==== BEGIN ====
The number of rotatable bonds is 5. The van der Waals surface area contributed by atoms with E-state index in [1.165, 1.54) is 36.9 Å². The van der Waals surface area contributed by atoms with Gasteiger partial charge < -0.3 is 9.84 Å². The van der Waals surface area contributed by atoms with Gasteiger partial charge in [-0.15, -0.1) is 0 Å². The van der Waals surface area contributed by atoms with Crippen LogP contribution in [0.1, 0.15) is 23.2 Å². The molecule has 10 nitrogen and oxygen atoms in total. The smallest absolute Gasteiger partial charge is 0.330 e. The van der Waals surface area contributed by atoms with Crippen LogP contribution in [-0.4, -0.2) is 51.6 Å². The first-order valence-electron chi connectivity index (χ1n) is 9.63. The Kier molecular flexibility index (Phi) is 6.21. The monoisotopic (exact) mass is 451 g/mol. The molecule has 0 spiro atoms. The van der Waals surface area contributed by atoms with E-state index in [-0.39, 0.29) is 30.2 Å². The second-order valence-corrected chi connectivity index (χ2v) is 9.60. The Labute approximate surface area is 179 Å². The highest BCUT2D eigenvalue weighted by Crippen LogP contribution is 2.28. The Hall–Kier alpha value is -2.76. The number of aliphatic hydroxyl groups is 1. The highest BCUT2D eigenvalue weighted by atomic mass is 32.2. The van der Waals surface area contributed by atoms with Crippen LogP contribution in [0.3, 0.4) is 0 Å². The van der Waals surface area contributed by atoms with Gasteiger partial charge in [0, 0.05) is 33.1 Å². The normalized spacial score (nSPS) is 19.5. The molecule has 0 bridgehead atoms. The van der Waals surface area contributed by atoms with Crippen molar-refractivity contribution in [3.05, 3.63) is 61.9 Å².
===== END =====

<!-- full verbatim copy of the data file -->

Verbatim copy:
The number of rotatable bonds is 5. The van der Waals surface area contributed by atoms with E-state index in [1.165, 1.54) is 36.9 Å². The van der Waals surface area contributed by atoms with Gasteiger partial charge < -0.3 is 9.84 Å². The van der Waals surface area contributed by atoms with Gasteiger partial charge in [-0.15, -0.1) is 0 Å². The van der Waals surface area contributed by atoms with Crippen LogP contribution in [0.1, 0.15) is 23.2 Å². The molecule has 10 nitrogen and oxygen atoms in total. The smallest absolute Gasteiger partial charge is 0.330 e. The van der Waals surface area contributed by atoms with Crippen LogP contribution in [-0.4, -0.2) is 51.6 Å². The first-order valence-electron chi connectivity index (χ1n) is 9.63. The Kier molecular flexibility index (Phi) is 6.21. The monoisotopic (exact) mass is 451 g/mol. The molecule has 0 spiro atoms. The van der Waals surface area contributed by atoms with E-state index in [-0.39, 0.29) is 30.2 Å². The second-order valence-corrected chi connectivity index (χ2v) is 9.60. The Labute approximate surface area is 179 Å². The highest BCUT2D eigenvalue weighted by Crippen LogP contribution is 2.28. The Hall–Kier alpha value is -2.76. The number of aliphatic hydroxyl groups is 1. The highest BCUT2D eigenvalue weighted by atomic mass is 32.2. The van der Waals surface area contributed by atoms with Crippen LogP contribution in [0.3, 0.4) is 0 Å². The van der Waals surface area contributed by atoms with Gasteiger partial charge in [0, 0.05) is 33.1 Å². The normalized spacial score (nSPS) is 19.5. The molecule has 0 bridgehead atoms. The van der Waals surface area contributed by atoms with Crippen molar-refractivity contribution in [3.05, 3.63) is 61.9 Å².